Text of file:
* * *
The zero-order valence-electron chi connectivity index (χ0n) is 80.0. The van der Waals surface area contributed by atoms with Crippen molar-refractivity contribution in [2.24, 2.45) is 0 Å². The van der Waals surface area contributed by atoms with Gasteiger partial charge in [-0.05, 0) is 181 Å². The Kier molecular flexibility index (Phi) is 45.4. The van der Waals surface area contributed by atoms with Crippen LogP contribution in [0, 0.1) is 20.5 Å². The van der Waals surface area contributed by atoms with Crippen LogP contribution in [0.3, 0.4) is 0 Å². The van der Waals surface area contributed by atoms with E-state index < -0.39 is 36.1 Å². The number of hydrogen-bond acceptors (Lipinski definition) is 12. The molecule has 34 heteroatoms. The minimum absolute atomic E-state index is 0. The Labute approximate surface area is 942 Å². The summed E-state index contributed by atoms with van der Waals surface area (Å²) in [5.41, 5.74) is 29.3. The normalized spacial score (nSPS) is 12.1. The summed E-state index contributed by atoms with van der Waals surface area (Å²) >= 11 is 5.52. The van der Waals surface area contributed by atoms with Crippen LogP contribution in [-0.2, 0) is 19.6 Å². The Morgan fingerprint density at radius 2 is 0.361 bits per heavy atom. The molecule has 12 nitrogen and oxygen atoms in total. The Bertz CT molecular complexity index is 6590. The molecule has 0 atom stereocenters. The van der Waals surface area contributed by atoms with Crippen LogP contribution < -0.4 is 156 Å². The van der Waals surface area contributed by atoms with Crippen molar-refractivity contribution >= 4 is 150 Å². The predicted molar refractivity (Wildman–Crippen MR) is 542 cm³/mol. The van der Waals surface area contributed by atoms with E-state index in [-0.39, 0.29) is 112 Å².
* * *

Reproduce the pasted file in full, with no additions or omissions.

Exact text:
The zero-order valence-electron chi connectivity index (χ0n) is 80.0. The van der Waals surface area contributed by atoms with Crippen molar-refractivity contribution in [2.24, 2.45) is 0 Å². The van der Waals surface area contributed by atoms with Gasteiger partial charge in [-0.05, 0) is 181 Å². The Kier molecular flexibility index (Phi) is 45.4. The van der Waals surface area contributed by atoms with Crippen LogP contribution in [0, 0.1) is 20.5 Å². The van der Waals surface area contributed by atoms with Crippen LogP contribution in [0.3, 0.4) is 0 Å². The van der Waals surface area contributed by atoms with E-state index < -0.39 is 36.1 Å². The number of hydrogen-bond acceptors (Lipinski definition) is 12. The molecule has 34 heteroatoms. The minimum absolute atomic E-state index is 0. The Labute approximate surface area is 942 Å². The summed E-state index contributed by atoms with van der Waals surface area (Å²) in [5.41, 5.74) is 29.3. The normalized spacial score (nSPS) is 12.1. The summed E-state index contributed by atoms with van der Waals surface area (Å²) >= 11 is 5.52. The van der Waals surface area contributed by atoms with Crippen LogP contribution in [-0.2, 0) is 19.6 Å². The Morgan fingerprint density at radius 2 is 0.361 bits per heavy atom. The molecule has 12 nitrogen and oxygen atoms in total. The Bertz CT molecular complexity index is 6590. The molecule has 0 atom stereocenters. The van der Waals surface area contributed by atoms with Crippen LogP contribution < -0.4 is 156 Å². The van der Waals surface area contributed by atoms with Crippen molar-refractivity contribution >= 4 is 150 Å². The predicted molar refractivity (Wildman–Crippen MR) is 542 cm³/mol. The van der Waals surface area contributed by atoms with E-state index in [-0.39, 0.29) is 112 Å².